AJC survey: Israel and Diaspora deficient in knowledge about each other

Survey by American Jewish Committee finds that both communities would like to learn more about each other but suffer from lack of education.

Dan Verbin ,

The Israel-Diaspora Rift Red Herring?
The Israel-Diaspora Rift Red Herring?

The world’s two largest Jewish communities display a distinct lack of education about each other, concluded a new study conducted by the American Jewish Committee (AJC).

The American Jewish community, the largest in the Diaspora, and the Jewish community in Israel share “striking deficiencies” in knowledge about one another. Still, mutual affinity is strong.

The parallel studies, conducted with Jews in the US and in Israel, found that 60 percent of American Jews believe that being connected to Israel is important to their Jewish identity, while 75 percent of Israeli Jews feel that a thriving Diaspora is central to the long-term vitality of the Jewish people.

"These surveys provide a wealth of critical information about the state of Israel-Diaspora relations, and make the case for increased commitment in each community to high-quality education about, and interpersonal engagement with, the other," said Laura Shaw Frank, AJC Director of Contemporary Jewish Life.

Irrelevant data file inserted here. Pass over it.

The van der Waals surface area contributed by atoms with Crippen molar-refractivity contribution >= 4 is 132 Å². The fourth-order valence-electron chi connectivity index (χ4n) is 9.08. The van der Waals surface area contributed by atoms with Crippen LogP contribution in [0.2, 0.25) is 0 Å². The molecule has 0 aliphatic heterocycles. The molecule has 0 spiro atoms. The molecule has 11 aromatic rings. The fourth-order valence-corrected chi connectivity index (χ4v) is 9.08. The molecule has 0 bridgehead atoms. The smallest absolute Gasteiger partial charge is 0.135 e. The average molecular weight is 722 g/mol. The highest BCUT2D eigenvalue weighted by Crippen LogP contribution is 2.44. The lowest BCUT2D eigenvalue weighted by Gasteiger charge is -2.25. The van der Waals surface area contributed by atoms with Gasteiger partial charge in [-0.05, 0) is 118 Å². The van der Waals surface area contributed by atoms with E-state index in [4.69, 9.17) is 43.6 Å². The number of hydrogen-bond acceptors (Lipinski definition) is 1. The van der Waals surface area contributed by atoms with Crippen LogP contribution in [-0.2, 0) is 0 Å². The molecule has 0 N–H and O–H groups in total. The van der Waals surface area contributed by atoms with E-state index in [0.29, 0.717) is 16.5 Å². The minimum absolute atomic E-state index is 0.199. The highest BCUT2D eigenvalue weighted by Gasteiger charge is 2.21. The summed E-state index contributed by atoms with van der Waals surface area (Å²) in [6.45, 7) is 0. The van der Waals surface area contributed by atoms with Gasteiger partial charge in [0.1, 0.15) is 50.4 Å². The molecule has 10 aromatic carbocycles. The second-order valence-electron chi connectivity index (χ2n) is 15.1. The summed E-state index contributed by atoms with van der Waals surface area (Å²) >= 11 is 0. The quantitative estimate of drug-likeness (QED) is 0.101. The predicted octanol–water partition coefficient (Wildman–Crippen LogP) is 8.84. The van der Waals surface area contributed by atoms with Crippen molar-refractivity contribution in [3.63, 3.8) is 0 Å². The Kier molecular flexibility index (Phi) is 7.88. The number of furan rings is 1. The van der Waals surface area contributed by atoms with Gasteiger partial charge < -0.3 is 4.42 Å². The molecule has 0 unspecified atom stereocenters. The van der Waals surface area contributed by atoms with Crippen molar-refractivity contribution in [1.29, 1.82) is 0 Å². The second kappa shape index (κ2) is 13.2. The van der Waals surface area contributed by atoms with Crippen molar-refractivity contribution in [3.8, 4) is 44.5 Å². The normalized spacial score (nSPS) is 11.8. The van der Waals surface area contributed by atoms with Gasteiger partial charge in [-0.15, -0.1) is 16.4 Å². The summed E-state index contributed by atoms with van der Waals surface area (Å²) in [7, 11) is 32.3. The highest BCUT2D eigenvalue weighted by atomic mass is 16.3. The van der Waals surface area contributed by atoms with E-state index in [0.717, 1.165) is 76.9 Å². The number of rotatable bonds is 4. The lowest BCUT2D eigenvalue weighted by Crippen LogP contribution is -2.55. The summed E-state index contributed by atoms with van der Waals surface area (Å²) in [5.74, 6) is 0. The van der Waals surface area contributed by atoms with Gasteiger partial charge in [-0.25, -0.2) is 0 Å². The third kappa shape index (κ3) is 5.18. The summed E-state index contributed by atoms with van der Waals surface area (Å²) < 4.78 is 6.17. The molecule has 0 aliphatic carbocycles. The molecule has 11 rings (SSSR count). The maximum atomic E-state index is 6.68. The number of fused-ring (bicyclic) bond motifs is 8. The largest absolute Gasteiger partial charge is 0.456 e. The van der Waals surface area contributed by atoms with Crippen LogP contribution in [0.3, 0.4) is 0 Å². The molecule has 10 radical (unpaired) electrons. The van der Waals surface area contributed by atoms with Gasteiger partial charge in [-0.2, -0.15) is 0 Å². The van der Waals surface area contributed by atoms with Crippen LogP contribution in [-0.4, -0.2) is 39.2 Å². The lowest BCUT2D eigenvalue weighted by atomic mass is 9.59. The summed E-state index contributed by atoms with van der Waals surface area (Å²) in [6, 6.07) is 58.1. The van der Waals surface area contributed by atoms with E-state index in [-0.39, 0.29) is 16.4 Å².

Education in the US about Israel was seen by American Jews as a mixed bag, with 37 percent describing their education on the Jewish State as strong, 21 percent as medium, and 22 percent as weak. Orthodox Jews were more likely have have had a strong education about Israel, with 60 percent of Orthodox Jews answering “yes” to the question.

Half of American Jews surveyed said that they continued to learn about Israel after high school thorough courses, trips or events. For those under the age of 40, the number jumped to 67 percent.

Conversely, education in Israel about Diaspora Jewry turned out to be far less common than American Jews learning about Israel.

Thirty-two percent of Israeli Jews did not receive any education about the Diaspora, with 37 saying that had received non-comprehensive education.

Nearly half surveyed, 47 percent, said if given the opportunity they would like to learn more about American Jews.

Only 16 percent of Americans and 13 percent of Israeli were able to correctly answer several basic knowledge questions about the other community.

Only 45 percent of American Jews have visited Israel, while 47 percent of Israelis have visited the US.

The survey can be found at https://ajc.org/survey2021.